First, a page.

NROL-39 Nothing is Beyond Our Reach
With all the talk about the Lovecraftian logo, I haven’t seen word one on the NROL-39 mission itself. And that’s a shame because it is actually pretty cool. Formally known as ELaNa II / GEMSAT the unclassified auxiliary mission also included a variety of NASA student designed CubeSats.
On December 5, the National Reconnaissance Office (NRO) launched NROL-39 from Vandenberg Air Force Base Space Launch Complex-3E. The last of two NRO launches in 2013, NROL-39 was the NRO’s second rideshare mission, utilizing space aboard the launch vehicle to carry an auxiliary payload into orbit.
Prior to this, in the first NRO rideshare mission, NROL-36 in August 2012, the United Launch Alliance (ULA) redesigned the Atlas V Centaur upper stage pressure system, providing additional payload volume on the aft-bulkhead of the upper stage. The NRO and ULA developed an Aft Bulkhead Carrier to host an auxiliary payload.
The NROL-39’s auxiliary payload — GEMSat — contains multiple CubeSats integrated into Poly-Picosatellite Deployers, or “P-PODs,” built by the California Polytechnic State University in San Luis Obispo, California. The P-PODs, in turn, are integrated into the Naval Postgraduate School CubeSat Launcher (NPSCul), an adapter that can attach multiple P-PODs to a single structure.
NROL-39 carried the Government Experimental Multi-Satellite (GEMSat) payload into orbit in a specially designed Aft Bulkhead Carrier, part of the Atlas V Centaur upper stage. The GEMSat payload contains 12 CubeSats, or “nanosatellites.”
The CubeSats perform a variety of unique scientific experiments and demonstrate high-technology operational concepts. Sponsored by the NRO’s Mission Integration Directorate and the National Aeronautics and Space Administration’s (NASA) Launch Support Program, these CubeSats were developed by a number of laboratories, universities, and government entities across the United States.
The NRO-sponsored CubeSats included:
- Two developed by Aerospace Corporation, called AeroCube-5 (AC-5), will demonstrate new technologies for pointing and tracking between two identical CubeSats. AC-5 will also record launch environment data such as pressure, temperature, and vibration; and will demonstrate a deorbit device.
- One developed by the Air Force Institute of Technology, ALICE, will test the performance of an advanced carbon nanotube array, which has great potential for smaller, lighter, and more energy-efficient satellite propulsion.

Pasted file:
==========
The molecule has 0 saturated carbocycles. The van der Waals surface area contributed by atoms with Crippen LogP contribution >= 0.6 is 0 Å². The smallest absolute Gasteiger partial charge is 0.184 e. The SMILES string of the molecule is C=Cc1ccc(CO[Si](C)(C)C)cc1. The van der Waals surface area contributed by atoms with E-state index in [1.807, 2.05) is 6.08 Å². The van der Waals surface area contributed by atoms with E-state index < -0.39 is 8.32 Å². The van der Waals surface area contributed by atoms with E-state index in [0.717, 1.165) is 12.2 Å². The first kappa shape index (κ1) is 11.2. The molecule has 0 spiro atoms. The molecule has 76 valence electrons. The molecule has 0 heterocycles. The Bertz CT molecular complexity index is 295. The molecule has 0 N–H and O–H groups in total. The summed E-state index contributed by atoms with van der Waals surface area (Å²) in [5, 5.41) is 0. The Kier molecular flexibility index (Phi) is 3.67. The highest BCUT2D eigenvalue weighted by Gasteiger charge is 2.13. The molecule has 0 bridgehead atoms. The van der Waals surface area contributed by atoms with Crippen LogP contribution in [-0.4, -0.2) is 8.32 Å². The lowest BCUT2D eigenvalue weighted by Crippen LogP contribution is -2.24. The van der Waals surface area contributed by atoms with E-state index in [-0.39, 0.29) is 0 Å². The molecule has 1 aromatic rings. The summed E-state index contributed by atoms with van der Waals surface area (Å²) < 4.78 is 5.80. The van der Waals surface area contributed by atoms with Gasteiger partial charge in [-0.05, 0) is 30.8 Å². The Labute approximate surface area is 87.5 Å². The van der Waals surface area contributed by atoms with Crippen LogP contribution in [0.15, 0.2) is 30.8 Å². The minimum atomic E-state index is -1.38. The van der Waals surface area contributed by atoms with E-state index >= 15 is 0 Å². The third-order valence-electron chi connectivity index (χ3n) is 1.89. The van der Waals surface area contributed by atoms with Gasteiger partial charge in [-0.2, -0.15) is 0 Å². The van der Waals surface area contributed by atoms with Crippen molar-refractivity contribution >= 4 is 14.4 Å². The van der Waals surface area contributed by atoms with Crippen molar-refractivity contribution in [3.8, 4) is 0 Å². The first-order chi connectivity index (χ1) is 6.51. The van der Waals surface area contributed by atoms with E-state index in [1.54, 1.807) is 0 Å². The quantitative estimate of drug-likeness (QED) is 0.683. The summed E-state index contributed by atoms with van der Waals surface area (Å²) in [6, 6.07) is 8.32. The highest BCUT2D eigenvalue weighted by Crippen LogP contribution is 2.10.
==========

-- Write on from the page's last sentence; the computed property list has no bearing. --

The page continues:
- Four developed by the United States Army — one called SNaP, two SMDC-One, and one TacSat-IV — will demonstrate nanosatellite communication capabilities.
The NASA-sponsored CubeSats, part of NASA’s Educational Launch of Nanosatellites (ELaNa) mission, included:
- Two developed by Montana State University Space Science and Engineering Laboratory and funded by the National Science Foundation, called FIREBIRD, a space weather mission that will seek to resolve questions pertaining to microbursts in the Van Allen radiation belts.
- One developed by California Polytechnic State University, IPEX, will validate direct broadcast, autonomous science, and product delivery technologies supporting advancement of the Intelligent Payload Module for the proposed Hyperspectral Infrared Imager earth science decadal survey mission.
- One developed by University of Michigan, called MCubed-2, will demonstrate an advanced on-board data processing system.
- One developed by Medgar Evers College, City University of New York, CUNYSAT-1, will monitor satellite spin, battery, and solar panel efficiencies.
NASA Edge covered the launch and subsequent deployment of the satellites in space. In Part 1, the actual launch itself is around the 27:00 mark, but if you want to learn more about the kids and teachers that worked on these projects watch the entire video.
The deployments occur throughout Part 2 and the first one is around the 6:30 mark. Deployments are shown via an animation/data visualization, not live video. If you are interested in meeting the students that designed these CubeSats and learning more about what they are doing this second part is great and worth watching.